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Nat Rev Immunol. 2005 Mar;5(3):201-14.

MHC class I molecules and KIRs in human history, health and survival.

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Departments of Structural Biology, and Microbiology and Immunology, Stanford University, Stanford, CA 94305, USA.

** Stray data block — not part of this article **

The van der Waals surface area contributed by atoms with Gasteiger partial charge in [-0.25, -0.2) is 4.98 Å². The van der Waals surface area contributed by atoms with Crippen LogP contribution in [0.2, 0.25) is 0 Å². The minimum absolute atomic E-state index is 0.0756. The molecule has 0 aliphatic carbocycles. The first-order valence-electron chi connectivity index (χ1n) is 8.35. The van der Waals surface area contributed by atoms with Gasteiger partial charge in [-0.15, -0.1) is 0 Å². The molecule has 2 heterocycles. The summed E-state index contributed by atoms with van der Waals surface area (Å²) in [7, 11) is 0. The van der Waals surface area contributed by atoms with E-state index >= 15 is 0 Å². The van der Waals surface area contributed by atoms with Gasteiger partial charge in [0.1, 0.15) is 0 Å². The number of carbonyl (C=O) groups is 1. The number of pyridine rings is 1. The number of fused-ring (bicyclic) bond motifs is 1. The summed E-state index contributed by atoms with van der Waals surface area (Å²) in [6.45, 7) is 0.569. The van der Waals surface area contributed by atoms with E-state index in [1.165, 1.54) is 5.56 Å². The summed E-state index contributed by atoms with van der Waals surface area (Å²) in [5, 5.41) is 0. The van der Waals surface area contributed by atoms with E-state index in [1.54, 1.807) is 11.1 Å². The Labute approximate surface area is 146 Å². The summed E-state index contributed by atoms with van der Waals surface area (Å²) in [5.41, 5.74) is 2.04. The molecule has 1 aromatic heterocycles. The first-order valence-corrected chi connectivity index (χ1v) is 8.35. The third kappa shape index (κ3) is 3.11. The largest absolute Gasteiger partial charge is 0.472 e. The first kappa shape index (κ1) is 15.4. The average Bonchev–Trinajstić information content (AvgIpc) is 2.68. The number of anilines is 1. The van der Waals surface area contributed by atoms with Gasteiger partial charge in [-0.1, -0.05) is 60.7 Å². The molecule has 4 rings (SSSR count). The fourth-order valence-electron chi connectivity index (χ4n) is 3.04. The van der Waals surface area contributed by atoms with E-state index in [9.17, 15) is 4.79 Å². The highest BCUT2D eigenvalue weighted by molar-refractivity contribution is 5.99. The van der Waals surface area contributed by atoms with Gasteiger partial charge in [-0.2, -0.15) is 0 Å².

MHC class I molecules are ligands for the killer-cell immunoglobulin-like receptors (KIRs), which are expressed by natural killer cells and T cells. The interactions between these molecules contribute to both innate and adaptive immunity. KIRs and MHC class I molecules are encoded by unlinked polymorphic gene families that distinguish all but the most related individuals. Combinations of MHC class I and KIR variants influence resistance to infections, susceptibility to autoimmune diseases and complications of pregnancy, as well as outcome after haematopoietic stem-cell transplantation. Such correlations raise the possibility that interplay between KIR and MHC class I polymorphisms has facilitated human survival in the presence of epidemic infections and has influenced both reproduction and population growth.

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